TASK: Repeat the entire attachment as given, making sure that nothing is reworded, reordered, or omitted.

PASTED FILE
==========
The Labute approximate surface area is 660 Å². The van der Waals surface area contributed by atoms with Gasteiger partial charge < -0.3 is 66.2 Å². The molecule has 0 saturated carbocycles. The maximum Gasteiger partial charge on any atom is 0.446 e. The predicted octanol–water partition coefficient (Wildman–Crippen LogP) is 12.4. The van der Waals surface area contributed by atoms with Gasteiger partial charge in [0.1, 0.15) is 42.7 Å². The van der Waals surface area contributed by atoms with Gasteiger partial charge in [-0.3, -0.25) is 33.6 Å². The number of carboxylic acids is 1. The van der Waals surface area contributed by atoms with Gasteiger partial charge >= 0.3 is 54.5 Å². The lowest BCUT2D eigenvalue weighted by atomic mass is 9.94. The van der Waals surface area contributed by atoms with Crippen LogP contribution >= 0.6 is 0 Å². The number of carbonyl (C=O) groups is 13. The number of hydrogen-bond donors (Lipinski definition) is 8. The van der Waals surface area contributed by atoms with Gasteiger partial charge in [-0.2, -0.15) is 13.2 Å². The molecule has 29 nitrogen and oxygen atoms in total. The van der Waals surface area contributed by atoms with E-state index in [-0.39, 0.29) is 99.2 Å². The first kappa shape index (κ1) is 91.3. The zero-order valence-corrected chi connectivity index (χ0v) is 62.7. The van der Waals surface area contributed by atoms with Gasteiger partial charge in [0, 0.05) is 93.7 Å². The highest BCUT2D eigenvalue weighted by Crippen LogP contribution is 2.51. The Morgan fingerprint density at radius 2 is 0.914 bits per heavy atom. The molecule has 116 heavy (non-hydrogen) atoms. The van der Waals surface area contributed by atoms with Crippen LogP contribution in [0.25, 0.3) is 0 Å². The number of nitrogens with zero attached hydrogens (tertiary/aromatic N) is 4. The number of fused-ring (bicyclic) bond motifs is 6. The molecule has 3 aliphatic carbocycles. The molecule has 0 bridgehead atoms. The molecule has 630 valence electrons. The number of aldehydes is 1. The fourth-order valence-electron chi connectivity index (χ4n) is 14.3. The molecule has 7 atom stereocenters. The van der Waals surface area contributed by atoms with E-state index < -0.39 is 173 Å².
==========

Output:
The Labute approximate surface area is 660 Å². The van der Waals surface area contributed by atoms with Gasteiger partial charge < -0.3 is 66.2 Å². The molecule has 0 saturated carbocycles. The maximum Gasteiger partial charge on any atom is 0.446 e. The predicted octanol–water partition coefficient (Wildman–Crippen LogP) is 12.4. The van der Waals surface area contributed by atoms with Gasteiger partial charge in [0.1, 0.15) is 42.7 Å². The van der Waals surface area contributed by atoms with Gasteiger partial charge in [-0.3, -0.25) is 33.6 Å². The number of carboxylic acids is 1. The van der Waals surface area contributed by atoms with Gasteiger partial charge >= 0.3 is 54.5 Å². The lowest BCUT2D eigenvalue weighted by atomic mass is 9.94. The van der Waals surface area contributed by atoms with Crippen LogP contribution >= 0.6 is 0 Å². The number of carbonyl (C=O) groups is 13. The number of hydrogen-bond donors (Lipinski definition) is 8. The van der Waals surface area contributed by atoms with Gasteiger partial charge in [-0.2, -0.15) is 13.2 Å². The molecule has 29 nitrogen and oxygen atoms in total. The van der Waals surface area contributed by atoms with E-state index in [-0.39, 0.29) is 99.2 Å². The first kappa shape index (κ1) is 91.3. The zero-order valence-corrected chi connectivity index (χ0v) is 62.7. The van der Waals surface area contributed by atoms with Gasteiger partial charge in [0, 0.05) is 93.7 Å². The highest BCUT2D eigenvalue weighted by Crippen LogP contribution is 2.51. The Morgan fingerprint density at radius 2 is 0.914 bits per heavy atom. The molecule has 116 heavy (non-hydrogen) atoms. The van der Waals surface area contributed by atoms with Crippen LogP contribution in [0.25, 0.3) is 0 Å². The number of nitrogens with zero attached hydrogens (tertiary/aromatic N) is 4. The number of fused-ring (bicyclic) bond motifs is 6. The molecule has 3 aliphatic carbocycles. The molecule has 0 bridgehead atoms. The molecule has 630 valence electrons. The number of aldehydes is 1. The fourth-order valence-electron chi connectivity index (χ4n) is 14.3. The molecule has 7 atom stereocenters. The van der Waals surface area contributed by atoms with E-state index < -0.39 is 173 Å².